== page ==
The state’s legitimation in the compliance of the actors (6§5) is ultimately grounded in the gaining of that compliance by positing its actions in terms of the putative general interest.7 At this point of exposition these actions regard the positing of certain claims in the form of granted rights (6§4). ‘In the name of’ the general interest, the state seeks legitimation to uphold (its definition of) these granted rights. Conversely it posits the rights as being in the general interest. (That is, of what it conceives as the general interest.) This framing of these rights being in the general interest is particularly precarious when granted rights conflict, so that the state must prioritise the one right over the other. Conflicts of interest are again resolved in terms of the putative general interest.

Whereas ‘general interest’ is inherently abstract, it is in actual practice, and recurrently so, offered by the state as the legitimising basis for its (non-)actions. Nevertheless, by any new (non-)action the state further concretises its implicit concept of the general interest, which is again defended in reference to the general interest, and so on.

Even if and when the state’s reference to the general interest is abstract, this general interest is ultimately the de facto continual existence of the capitalist system (ultimately the granting and upholding of the three core economic entitlement claims in the form of granted rights – 6§2 and 6§4). This ‘de facto’ is falsifiable, and it would be falsified if the state no longer granted these claims as rights.

6§6-a Explication. Legitimation and implicit actions of the state

So far, the actions of the state merely regard the positing of certain claims (6§2–§6§3) in the form of granted rights. Other actions of the state are still implicit. In the remainder of this chapter and in the next, these actions will be further extended. Legitimation in terms of the putative general interest also applies to these extended actions, albeit implicitly.

6§6-b Explication. The undefined general interest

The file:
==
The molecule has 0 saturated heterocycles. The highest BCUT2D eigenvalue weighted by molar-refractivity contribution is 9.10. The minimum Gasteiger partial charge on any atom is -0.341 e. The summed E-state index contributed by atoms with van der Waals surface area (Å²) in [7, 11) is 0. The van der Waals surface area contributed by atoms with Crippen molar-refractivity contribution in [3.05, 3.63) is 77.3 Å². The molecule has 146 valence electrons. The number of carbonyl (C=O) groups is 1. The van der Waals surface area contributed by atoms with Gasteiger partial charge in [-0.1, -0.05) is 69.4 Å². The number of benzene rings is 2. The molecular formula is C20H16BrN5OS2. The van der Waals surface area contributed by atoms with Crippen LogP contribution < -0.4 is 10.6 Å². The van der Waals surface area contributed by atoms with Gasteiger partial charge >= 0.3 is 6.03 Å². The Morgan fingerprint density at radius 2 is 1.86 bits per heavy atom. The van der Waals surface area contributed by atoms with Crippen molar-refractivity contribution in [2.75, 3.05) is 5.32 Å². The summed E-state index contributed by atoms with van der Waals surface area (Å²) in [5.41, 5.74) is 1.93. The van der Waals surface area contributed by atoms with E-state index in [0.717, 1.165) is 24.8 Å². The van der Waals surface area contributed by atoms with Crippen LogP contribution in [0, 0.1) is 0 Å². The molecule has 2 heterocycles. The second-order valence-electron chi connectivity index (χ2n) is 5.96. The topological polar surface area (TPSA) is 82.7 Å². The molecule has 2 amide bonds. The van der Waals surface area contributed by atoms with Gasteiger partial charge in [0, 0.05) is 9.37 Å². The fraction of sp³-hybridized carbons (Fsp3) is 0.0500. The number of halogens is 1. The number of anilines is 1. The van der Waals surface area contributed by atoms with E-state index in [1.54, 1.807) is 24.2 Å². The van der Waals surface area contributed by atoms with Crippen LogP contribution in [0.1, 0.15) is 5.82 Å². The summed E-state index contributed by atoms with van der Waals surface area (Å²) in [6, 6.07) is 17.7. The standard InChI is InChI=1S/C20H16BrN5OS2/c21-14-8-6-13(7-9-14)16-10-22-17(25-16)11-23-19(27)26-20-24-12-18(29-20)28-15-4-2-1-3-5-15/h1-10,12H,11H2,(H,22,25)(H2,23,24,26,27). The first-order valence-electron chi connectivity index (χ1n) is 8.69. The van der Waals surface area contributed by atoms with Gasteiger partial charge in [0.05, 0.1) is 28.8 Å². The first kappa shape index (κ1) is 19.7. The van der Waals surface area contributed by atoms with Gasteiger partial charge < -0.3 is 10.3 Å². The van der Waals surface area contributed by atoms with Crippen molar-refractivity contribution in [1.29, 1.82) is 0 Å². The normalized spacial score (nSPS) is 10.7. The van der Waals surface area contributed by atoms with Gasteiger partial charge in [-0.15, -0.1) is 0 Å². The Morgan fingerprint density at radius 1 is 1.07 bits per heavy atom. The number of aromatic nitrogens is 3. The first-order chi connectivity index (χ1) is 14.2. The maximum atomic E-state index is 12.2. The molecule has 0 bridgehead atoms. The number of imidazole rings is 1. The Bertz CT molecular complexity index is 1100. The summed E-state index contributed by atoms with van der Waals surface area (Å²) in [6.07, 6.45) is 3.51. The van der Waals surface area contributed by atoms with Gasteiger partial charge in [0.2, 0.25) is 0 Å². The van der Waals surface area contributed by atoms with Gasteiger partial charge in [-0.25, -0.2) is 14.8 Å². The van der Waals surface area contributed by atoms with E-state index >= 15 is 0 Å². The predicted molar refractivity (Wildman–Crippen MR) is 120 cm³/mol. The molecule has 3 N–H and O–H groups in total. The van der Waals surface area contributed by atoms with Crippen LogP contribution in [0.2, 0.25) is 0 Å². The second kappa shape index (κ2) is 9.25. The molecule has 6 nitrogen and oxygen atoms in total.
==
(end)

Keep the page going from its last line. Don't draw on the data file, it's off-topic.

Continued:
In the context of legislation (properly introduced in 6§8), the state’s reference to the general interest is circumventing and circular. This is what it is. No definition of it is provided by the state (even if we can infer that implicitly it is ultimately defined by the continual existence of the capitalist system). The state may posit such a reference in general preambles. However, when it comes to the defence of laws or law proposals in actual practice, such reference is also the last straw when there are insufficient arguments for particular legislation.8

6§7 The state’s self-imposition as impartial institution; versus the state as constituting vis-à-vis the capitalist economy a ‘separation-in-unity’ within the capitalist system

The state’s recurrent reference to the ‘general interest’ for its seeking of legitimation (6§6) requires that it (putatively) positions itself above and outside the opposing particular economic interests. Thus a condition of existence of the legitimation in terms of the general interest is that the state imposes itself (putatively) as an impartial extraordinary social institution, unlike all other social institutions.9

In this sense the state is an institution separate from the economy. However, given that the state de facto grants the core economic claims in the form of rights (6§6), it constitutes vis-à-vis the capitalist economy a separation-in-unity within the capitalist system.

Possible and potential conflicts between entitlement claims, as well as between rights granted by the state, are not overcome by this separation-in-unity; rather, such conflicts are settled by the state as extraordinary social institution, in some mode of (perhaps still conflicting) existence.10

6§7-a Explication. The state’s ‘separation-in-unity’ within the capitalist system: the de facto objective of the state